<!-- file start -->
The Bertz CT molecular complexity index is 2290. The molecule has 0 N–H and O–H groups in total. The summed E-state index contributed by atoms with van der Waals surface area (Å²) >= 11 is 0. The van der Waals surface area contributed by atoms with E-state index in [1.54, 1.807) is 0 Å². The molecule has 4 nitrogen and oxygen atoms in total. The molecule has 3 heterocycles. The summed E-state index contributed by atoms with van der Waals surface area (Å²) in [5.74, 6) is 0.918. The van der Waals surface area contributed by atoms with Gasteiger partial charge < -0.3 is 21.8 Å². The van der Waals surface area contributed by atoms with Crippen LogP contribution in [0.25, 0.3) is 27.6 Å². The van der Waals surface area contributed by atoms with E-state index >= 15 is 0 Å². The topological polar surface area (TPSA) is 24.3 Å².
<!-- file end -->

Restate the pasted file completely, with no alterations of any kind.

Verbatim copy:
The Bertz CT molecular complexity index is 2290. The molecule has 0 N–H and O–H groups in total. The summed E-state index contributed by atoms with van der Waals surface area (Å²) >= 11 is 0. The van der Waals surface area contributed by atoms with E-state index in [1.54, 1.807) is 0 Å². The molecule has 4 nitrogen and oxygen atoms in total. The molecule has 3 heterocycles. The summed E-state index contributed by atoms with van der Waals surface area (Å²) in [5.74, 6) is 0.918. The van der Waals surface area contributed by atoms with Gasteiger partial charge < -0.3 is 21.8 Å². The van der Waals surface area contributed by atoms with Crippen LogP contribution in [0.25, 0.3) is 27.6 Å². The van der Waals surface area contributed by atoms with E-state index >= 15 is 0 Å². The topological polar surface area (TPSA) is 24.3 Å².